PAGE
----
But it wasn’t enough to simply own the right brands: they had to be worn the right way. Track tops would be tucked into jeans or track bottoms which would then be tucked into socks. This detail was pioneered by Aleksandar “Knele” Knežević, one of Belgrade’s most notorious gangsters, who is said to have done this to prevent his gun slipping from his waistband, down his leg and dropping onto the floor should he ever be forced to run and take cover from opposing gunfire. Tucking your track top into your trousers also causes it to puff up, making its wearer look bigger and tougher. The kids on the street started mimic the look, even though few of them were likely to find themselves dodging bullets like Knele. Not that it helped him much: he would be slain in a gangland killing in 1992 at the age of 21.

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    Image: Pravda.rs

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    Aleksandar “Knele” Knežević

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    Arkan celebrates his wedding to turbofolk star Ceca

Dizelaš fashion was very much a product of its time. In a country gripped by war and complete societal breakdown, where wages had to be spent immediately because inflation could devalue them by the minute, gangsters like Knele were idolised because they were the only ones that could be seen living the good life. Sure, it was completely immoral, and most would meet violent and untimely ends, but if you blocked out these uncomfortable details then gangsterism offered a distraction from the grimness of everyday life in the same way that Keeping up with the Kardashians gives so many westerners a brief, glamorous respite from dull suburban drudgery.

The influence of organised crime on society completely warped its value system: Arkan, Belgrade’s answer to Don Corleone, married Svetlana “Ceca” Veličković, something like a Serbian Dolly Parton, in a ceremony that was broadcast on national television. Roughly half of Serbia’s university-educated population had fled abroad, conceding society to its most rotten members and causing an intellectual collapse from which it still hasn’t recovered. The likes of Ceca and Arkan became the new bourgeoisie, revered for their personal riches rather than anything more substantial. Dizelaš fashion and its unbridled materialism reflected that but it was also an extreme counter-reaction to embargo-induced poverty.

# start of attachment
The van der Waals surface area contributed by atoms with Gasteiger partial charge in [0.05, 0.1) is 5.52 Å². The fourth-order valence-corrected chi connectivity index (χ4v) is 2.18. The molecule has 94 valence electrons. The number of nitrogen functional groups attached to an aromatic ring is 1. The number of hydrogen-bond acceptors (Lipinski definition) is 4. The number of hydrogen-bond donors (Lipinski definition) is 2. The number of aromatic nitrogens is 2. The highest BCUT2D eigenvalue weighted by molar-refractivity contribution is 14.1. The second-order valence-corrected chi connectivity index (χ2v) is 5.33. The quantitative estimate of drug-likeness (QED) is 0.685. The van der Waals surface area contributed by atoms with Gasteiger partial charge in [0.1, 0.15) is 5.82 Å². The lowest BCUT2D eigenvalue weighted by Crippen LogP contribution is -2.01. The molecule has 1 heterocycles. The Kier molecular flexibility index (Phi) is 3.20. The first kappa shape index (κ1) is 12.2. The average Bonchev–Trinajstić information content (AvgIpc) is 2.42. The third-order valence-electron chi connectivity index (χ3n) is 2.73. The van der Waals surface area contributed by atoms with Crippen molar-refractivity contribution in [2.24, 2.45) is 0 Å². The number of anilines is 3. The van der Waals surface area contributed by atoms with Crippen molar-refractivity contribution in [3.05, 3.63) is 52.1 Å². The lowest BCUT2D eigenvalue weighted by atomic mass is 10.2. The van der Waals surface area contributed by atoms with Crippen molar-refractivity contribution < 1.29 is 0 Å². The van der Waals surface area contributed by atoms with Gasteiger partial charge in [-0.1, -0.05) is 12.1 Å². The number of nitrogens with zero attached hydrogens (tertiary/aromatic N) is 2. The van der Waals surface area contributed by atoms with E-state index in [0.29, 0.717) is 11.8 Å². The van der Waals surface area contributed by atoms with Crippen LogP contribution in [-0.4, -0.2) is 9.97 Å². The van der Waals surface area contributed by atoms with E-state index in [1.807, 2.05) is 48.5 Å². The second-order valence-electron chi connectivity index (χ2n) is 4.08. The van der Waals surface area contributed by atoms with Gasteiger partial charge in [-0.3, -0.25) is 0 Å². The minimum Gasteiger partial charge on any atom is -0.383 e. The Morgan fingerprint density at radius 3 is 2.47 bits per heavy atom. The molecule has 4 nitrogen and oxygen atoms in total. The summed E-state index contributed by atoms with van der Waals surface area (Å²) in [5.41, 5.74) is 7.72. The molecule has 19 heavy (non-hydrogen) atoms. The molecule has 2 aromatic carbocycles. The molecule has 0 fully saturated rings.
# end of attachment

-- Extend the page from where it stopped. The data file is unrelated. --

Dizelaš fashion and its unbridled materialism reflected an extreme counter-reaction to embargo-induced poverty

“Imagine what kind of message it sends when someone puts on a 250DM track top, pairs it with a pair of 100DM Diesel jeans, a 100DM Versace belt and 250DM trainers,” Bojan asks me rhetorically. “They’ve got grand’s worth of clothing on them when someone’s dad is making 5DM working for a state firm. On that particular rung of the social ladder, it showed that you were a somebody in hard times when nobody had anything”.

Interestingly enough, the gopnik look that forms the basis of Gosha Ruchinskiy’s work emerged out of almost identical circumstances, as Anastasiia Fedorova outlined here in The Calvert Journal recently: “Russia’s Adidas affection might be an echo of its recent history, its troubled entrance into the world of capitalism — the world of freedom and delights which promised happiness through the simple act of owning things.” It’s fascinating that these two countries with so much shared history and culture experienced such eerily similar countercultural phenomena at a time when they were so diplomatically estranged yet united by historical circumstance.